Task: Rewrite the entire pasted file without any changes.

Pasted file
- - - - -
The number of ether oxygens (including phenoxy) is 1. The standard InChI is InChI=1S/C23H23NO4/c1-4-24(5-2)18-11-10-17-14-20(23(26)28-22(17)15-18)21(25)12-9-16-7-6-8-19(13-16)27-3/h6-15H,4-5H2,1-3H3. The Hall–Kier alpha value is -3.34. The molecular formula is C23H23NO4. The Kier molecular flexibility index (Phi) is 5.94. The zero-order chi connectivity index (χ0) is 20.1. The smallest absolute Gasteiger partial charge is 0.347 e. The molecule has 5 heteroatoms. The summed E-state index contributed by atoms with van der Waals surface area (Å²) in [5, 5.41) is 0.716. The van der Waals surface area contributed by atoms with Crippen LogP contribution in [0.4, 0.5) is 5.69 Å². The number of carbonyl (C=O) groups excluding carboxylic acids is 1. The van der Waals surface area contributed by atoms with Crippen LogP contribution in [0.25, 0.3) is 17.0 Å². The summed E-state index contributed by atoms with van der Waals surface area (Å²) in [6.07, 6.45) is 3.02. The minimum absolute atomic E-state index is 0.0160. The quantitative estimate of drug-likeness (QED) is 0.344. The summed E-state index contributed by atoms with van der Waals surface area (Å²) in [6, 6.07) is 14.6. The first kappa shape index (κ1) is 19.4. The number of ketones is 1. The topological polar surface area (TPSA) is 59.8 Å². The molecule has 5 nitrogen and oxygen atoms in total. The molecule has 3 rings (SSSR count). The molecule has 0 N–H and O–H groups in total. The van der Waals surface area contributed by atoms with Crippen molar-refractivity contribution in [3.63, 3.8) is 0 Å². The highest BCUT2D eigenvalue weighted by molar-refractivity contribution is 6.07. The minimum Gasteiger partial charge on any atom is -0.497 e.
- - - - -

The number of ether oxygens (including phenoxy) is 1. The standard InChI is InChI=1S/C23H23NO4/c1-4-24(5-2)18-11-10-17-14-20(23(26)28-22(17)15-18)21(25)12-9-16-7-6-8-19(13-16)27-3/h6-15H,4-5H2,1-3H3. The Hall–Kier alpha value is -3.34. The molecular formula is C23H23NO4. The Kier molecular flexibility index (Phi) is 5.94. The zero-order chi connectivity index (χ0) is 20.1. The smallest absolute Gasteiger partial charge is 0.347 e. The molecule has 5 heteroatoms. The summed E-state index contributed by atoms with van der Waals surface area (Å²) in [5, 5.41) is 0.716. The van der Waals surface area contributed by atoms with Crippen LogP contribution in [0.4, 0.5) is 5.69 Å². The number of carbonyl (C=O) groups excluding carboxylic acids is 1. The van der Waals surface area contributed by atoms with Crippen LogP contribution in [0.25, 0.3) is 17.0 Å². The summed E-state index contributed by atoms with van der Waals surface area (Å²) in [6.07, 6.45) is 3.02. The minimum absolute atomic E-state index is 0.0160. The quantitative estimate of drug-likeness (QED) is 0.344. The summed E-state index contributed by atoms with van der Waals surface area (Å²) in [6, 6.07) is 14.6. The first kappa shape index (κ1) is 19.4. The number of ketones is 1. The topological polar surface area (TPSA) is 59.8 Å². The molecule has 5 nitrogen and oxygen atoms in total. The molecule has 3 rings (SSSR count). The molecule has 0 N–H and O–H groups in total. The van der Waals surface area contributed by atoms with Crippen molar-refractivity contribution in [3.63, 3.8) is 0 Å². The highest BCUT2D eigenvalue weighted by molar-refractivity contribution is 6.07. The minimum Gasteiger partial charge on any atom is -0.497 e.